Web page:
Dear MKE SEX,
One of my friends is moving in with her boyfriend this month. (I’m secretly bummed because we go to a lot of shows together, and now she’s going to live all the way out in the burbs. She says we’ll still go out, but I don’t know. Anyway…) I went over to her house to help her pack some stuff, and I noticed that there were like straps or something on her headboard. Like handcuffs or something, but not the regular kind like cops use. And there was a box of stuff that she had already packed, but it wasn’t taped up yet or anything. It had like whips and stuff in it. They looked scary, but she just kind of laughed when I asked her about it. I know I was being nosey, but I was nervous for her. I’ve noticed bruises on the backs of her legs before. She always said they were from rock climbing or something. Now I just don’t know. I can’t stop wondering if her boyfriend is hitting her or something. Tying her to the bed with those strap things, maybe? They seem really happy, but is this some Christian Grey shit going on? Cause I thought those books were hot, but I guess they’re actually abusive.
50 Shades of Confused
You sound like you’re pretty concerned for your friend here, and that’s valid. More than ever before, we’re living in a moment in time where we’re suddenly quite aware of the dangers of uneven power dynamics. The stories coming through the media illustrate how relationships can look one way on the outside and be completely different behind closed doors.
Let’s break down what you’ve seen and try to make a guess about what’s going on with your friend. There are some pretty good ways to differentiate between abuse and consensual kink.
You said that you and your friend go to shows a lot. Does her boyfriend go with you? If it’s just the two of you going out, does her boyfriend ever get mad about it? Does he call or text a lot when you’re out together? Does he show up uninvited frequently? Most abusers want to isolate their victims and tend to be very jealous of any time spent with other people. If you and your friend go out without him, and he doesn’t interrupt your evenings very often, that bodes very well for the health of their relationship. If he frequently insists on coming with you, gives her a hard time for going out, or harasses her while you’re out, that could be an indicator of problems.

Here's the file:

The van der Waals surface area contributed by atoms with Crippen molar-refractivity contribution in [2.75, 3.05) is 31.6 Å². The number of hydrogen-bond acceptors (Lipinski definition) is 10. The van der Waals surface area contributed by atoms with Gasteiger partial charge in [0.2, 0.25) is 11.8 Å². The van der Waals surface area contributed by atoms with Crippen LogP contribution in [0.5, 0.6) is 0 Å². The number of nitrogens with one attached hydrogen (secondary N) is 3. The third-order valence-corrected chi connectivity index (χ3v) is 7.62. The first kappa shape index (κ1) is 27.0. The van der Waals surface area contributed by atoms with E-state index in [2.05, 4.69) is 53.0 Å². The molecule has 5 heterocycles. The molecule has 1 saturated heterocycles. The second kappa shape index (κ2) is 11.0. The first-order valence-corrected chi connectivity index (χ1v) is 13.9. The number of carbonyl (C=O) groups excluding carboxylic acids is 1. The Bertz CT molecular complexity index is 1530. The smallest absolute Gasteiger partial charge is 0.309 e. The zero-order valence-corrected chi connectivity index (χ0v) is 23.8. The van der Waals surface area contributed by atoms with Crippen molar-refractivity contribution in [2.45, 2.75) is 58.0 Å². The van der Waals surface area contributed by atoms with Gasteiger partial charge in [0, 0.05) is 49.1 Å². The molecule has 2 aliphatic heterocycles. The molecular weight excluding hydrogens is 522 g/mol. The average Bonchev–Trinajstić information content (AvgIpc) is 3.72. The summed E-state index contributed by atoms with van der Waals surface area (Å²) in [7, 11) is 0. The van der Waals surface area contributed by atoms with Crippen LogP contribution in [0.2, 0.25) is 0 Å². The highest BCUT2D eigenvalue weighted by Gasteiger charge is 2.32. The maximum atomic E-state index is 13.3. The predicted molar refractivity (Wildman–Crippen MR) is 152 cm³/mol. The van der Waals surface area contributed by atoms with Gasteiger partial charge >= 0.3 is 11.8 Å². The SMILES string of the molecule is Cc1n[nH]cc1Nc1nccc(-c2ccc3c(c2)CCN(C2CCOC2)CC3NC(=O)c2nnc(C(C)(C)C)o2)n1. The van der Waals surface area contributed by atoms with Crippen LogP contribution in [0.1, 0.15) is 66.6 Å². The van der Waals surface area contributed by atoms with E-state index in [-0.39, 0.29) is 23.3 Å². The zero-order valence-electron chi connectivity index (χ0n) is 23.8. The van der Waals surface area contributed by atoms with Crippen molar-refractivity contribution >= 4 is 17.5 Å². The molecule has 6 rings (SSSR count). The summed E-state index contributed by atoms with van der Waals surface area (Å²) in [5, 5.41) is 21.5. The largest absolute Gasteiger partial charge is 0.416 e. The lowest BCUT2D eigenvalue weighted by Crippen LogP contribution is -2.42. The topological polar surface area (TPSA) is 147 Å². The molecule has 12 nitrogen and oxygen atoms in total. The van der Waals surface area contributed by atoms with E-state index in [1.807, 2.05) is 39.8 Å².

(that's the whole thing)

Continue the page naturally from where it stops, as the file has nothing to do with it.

Now, think about the bruises you saw on the back of her legs. Bruises can be indicative of abuse for sure. But they can also be the result of consensual kink play. The back of the legs is a common place to strike during kinky activity, as are the buttocks, back, breasts, and/or genitals. Also, there is usually an even pattern of marks if it is kink, indicating the recipient held quite still during the stimulation, and they are often quite well-defined when inflicted by a toy like a paddle or cane. With abuse there are usually blotches of redness and soft-tissue bruising, randomly distributed, and you’re more likely to see facial bruising or bruises on the forearms (which commonly result from making defensive moves). Injuries that result from blows to the abdomen (like bruised kidneys, broken ribs, etc.) are more likely to be the result of abuse, as most people participating in kink know to stay away from these areas.